The Great Pyrenees, which is also called the Pyrenean Mountain Dog in some countries, is a large dog with a lifespan of 10 to 12 years. They are calm and great around children, and get along with other pets as well. They were originally bred around 10,000 B.C. with the goal of helping shepherds guard flocks, and they are related to the Hungarian Kuvasz and Maremmano-Abruzzese. They have thick coats that are white and can sometimes have slight markings. They are not hypoallergenic and do shed quite a bit, with a fairly high drooling tendency as well. However, they are not known to be very smelly. Although they are great babysitters and are very sweet with children, they do require proper training as they can be stubborn. They are also very vocal and have a tendency to bark.
These dogs go by the name of Great Pyrenees in the United States and Canada, but in most of Europe and the United Kingdom, they are called the Pyrenean Mountain Dog. The mountains separating France and Spain, the Pyrenees Mountains, are the place of origin of these dogs, hence the name. It is thought that the ancestors of these dogs originated from Asia Minor some ten to eleven thousand years ago. This breed was created with the goal of making a dog that would help and work with shepherds. In 1675, the Great Pyrenees were thought of as peasant’s dogs, up until it was declared by the Dauphin from the court of King Louis XIV that they would be the Royal Dog of France. From that point on, the French nobles began to use them as guard dogs for their estates. It was in Newfoundland, Canada that the first Great Pyrenees was imported. It was there that they were crossbred with the Newfoundland dog to create the Landseer Newfoundlands. The breed became more popular in Europe, the United States and England in the 1800s. They were also used in Switzerland as part of the St. Bernard’s breeding program. The breed went through a tough time during both World Wars, but survived since several of the dogs were imported to the United States before the war began. Breeders then worked to bring back the breed at the end of the war. These dogs are descended from the Maremmano-Abruzzese and the Hungarian Kuvasz.
The Great Pyrenees have double coats that are water resistant. With a coarse, long and thick topcoat that is never curly, but instead can be straight or wavy, they do well in cold weather conditions. Their overcoat is woolly and also quite dense. Around the neck there will be a rough mane that will be more visible in males. Feathering on the back of the legs will also be present. They have plumed tails and the hair around the ears and face will be short and fine. These dogs are mostly white, or can have gray, tan, reddish-brown or badger colored markings that appear as a mask, on the ears and head, on the tail, or sometimes on the body. These colored markings will not cover more than one third of the dog’s body. The undercoat will be either white or shaded. The bodies are slightly longer than tall and the backline is level. They have wedge-shaped heads that are slightly rounded, and the dog’s muzzle will be about the same length as the skull’s back. The Great Pyrenees have black lips and noses with level scissor bite teeth. The slanted eyes will be medium sized and almond shaped, and will be dark brown in color. The ears are carried near the head, low and close to eye level, and are V-shaped but rounded at the tips. These dogs have fairly broad chests, and bushy tails that can be either carried low, reaching nearly to the hocks, or high up in a wheel when they get excited, and will sometimes have a crook at the end. They also have single dewclaws on the front paws and double on the back.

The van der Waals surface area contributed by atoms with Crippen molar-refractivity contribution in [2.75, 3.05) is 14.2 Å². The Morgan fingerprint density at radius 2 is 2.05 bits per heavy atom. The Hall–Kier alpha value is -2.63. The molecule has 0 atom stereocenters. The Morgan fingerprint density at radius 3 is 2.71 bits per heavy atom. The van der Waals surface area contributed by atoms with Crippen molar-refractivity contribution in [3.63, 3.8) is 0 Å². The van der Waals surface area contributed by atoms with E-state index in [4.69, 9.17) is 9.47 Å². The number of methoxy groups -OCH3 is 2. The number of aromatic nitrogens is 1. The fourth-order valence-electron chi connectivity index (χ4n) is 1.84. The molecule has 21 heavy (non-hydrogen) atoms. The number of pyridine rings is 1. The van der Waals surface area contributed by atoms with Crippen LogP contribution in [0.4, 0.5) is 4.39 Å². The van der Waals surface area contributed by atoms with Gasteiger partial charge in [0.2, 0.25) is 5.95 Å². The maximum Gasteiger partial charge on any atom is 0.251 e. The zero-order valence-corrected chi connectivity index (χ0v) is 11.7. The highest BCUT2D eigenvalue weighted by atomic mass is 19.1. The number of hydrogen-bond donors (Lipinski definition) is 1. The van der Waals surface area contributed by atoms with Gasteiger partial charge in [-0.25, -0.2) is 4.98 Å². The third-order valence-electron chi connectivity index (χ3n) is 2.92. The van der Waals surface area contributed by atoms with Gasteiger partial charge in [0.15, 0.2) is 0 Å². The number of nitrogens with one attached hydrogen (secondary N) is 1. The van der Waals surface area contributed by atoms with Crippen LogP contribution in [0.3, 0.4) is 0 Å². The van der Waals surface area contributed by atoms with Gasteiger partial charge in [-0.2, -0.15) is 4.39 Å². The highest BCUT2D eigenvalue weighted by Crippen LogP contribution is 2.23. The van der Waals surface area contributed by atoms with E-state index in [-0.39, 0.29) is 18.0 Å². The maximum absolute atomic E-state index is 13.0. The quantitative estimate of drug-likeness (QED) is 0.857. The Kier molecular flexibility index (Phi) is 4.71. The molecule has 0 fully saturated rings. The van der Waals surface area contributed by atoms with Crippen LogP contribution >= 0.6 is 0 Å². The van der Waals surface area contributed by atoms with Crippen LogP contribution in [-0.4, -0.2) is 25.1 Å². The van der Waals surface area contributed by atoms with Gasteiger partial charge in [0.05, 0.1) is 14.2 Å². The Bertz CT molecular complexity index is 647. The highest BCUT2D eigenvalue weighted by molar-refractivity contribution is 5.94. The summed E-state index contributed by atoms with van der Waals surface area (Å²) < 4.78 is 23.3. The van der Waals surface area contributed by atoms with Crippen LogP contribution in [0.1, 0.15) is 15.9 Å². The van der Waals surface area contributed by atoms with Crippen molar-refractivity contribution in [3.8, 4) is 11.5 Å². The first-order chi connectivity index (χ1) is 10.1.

As these dogs are used to roaming the mountains, they will often keep trying to gain more territory. Because of this, your yard will need to be fenced in with at least a four foot high barrier, as they can easily jump fences. They will need to begin training from when they are puppies, and it will need to be done with positive reinforcement. They have great memories, and will easily remember what you teach and how you do it. Great Pyrenees dogs will need at least 20 to 30 minutes of exercise each day to remain active and healthy. They are big and strong dogs that can carry things like backpacks, but should not be allowed to work too hard in the summer when it is hot out. They do enjoy the winter months, however, and will love to accompany you on hikes as long as the weather is not too warm. They love being with people and can become destructive if left alone for too long, as they will get bored and lonely. Dog toys can help keep them occupied and mentally stimulated. Training can sometimes be a challenge, but can also be simple if started early. The key to successful training is patience and consistency. Leash training is among the important concepts to teach your Great Pyrenees, as they will grow to be big and strong. This is also important as this breed will need to be kept on leash, lest they wander off on their own. This breed of dog should be fed about 4 to 6 cups of food twice a day, but the exact amount depends on the individual dog and its lifestyle. They do shed quite heavily, especially in hot climates. This means that they require regular grooming, but are not too high maintenance. Besides brushing, the coat will not need any other forms of care. Hair around the hocks, feet, eyebrows, forelegs, whiskers and ears are sometimes trimmed. Although it may be tempting and can seem like a good idea, the Great Pyrenees should not have their coat clipped during the summer as it serves as protection from the hot sun. Since the coat will tend to shed dirt on its own, baths will only be needed once every few months. They have floppy ears that can block air circulation and will need to be cleaned weekly to prevent problems. Although daily is best, teeth brushing will be needed two or three times each week. If they do not wear down naturally, your pet should have their nails trimmed as needed. Due to their mellow personality, they can do well in apartments but will be very happy with a large backyard, always fenced in, that they can run around in.